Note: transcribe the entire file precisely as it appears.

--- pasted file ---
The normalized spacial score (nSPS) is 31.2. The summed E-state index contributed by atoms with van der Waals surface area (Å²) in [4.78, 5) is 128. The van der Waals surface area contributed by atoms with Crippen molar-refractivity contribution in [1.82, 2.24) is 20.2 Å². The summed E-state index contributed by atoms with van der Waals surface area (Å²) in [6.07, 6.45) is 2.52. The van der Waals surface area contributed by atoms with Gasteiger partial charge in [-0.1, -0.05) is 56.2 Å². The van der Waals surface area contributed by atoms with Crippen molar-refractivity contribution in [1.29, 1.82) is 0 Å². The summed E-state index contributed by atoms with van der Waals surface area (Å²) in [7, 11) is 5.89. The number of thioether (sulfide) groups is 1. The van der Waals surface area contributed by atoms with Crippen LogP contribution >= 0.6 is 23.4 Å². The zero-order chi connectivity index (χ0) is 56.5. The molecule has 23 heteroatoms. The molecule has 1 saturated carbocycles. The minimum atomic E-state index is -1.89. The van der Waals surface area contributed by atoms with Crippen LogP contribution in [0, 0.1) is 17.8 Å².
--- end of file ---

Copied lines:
The normalized spacial score (nSPS) is 31.2. The summed E-state index contributed by atoms with van der Waals surface area (Å²) in [4.78, 5) is 128. The van der Waals surface area contributed by atoms with Crippen molar-refractivity contribution in [1.82, 2.24) is 20.2 Å². The summed E-state index contributed by atoms with van der Waals surface area (Å²) in [6.07, 6.45) is 2.52. The van der Waals surface area contributed by atoms with Gasteiger partial charge in [-0.1, -0.05) is 56.2 Å². The van der Waals surface area contributed by atoms with Crippen molar-refractivity contribution in [1.29, 1.82) is 0 Å². The summed E-state index contributed by atoms with van der Waals surface area (Å²) in [7, 11) is 5.89. The number of thioether (sulfide) groups is 1. The van der Waals surface area contributed by atoms with Crippen LogP contribution >= 0.6 is 23.4 Å². The zero-order chi connectivity index (χ0) is 56.5. The molecule has 23 heteroatoms. The molecule has 1 saturated carbocycles. The minimum atomic E-state index is -1.89. The van der Waals surface area contributed by atoms with Crippen LogP contribution in [0, 0.1) is 17.8 Å².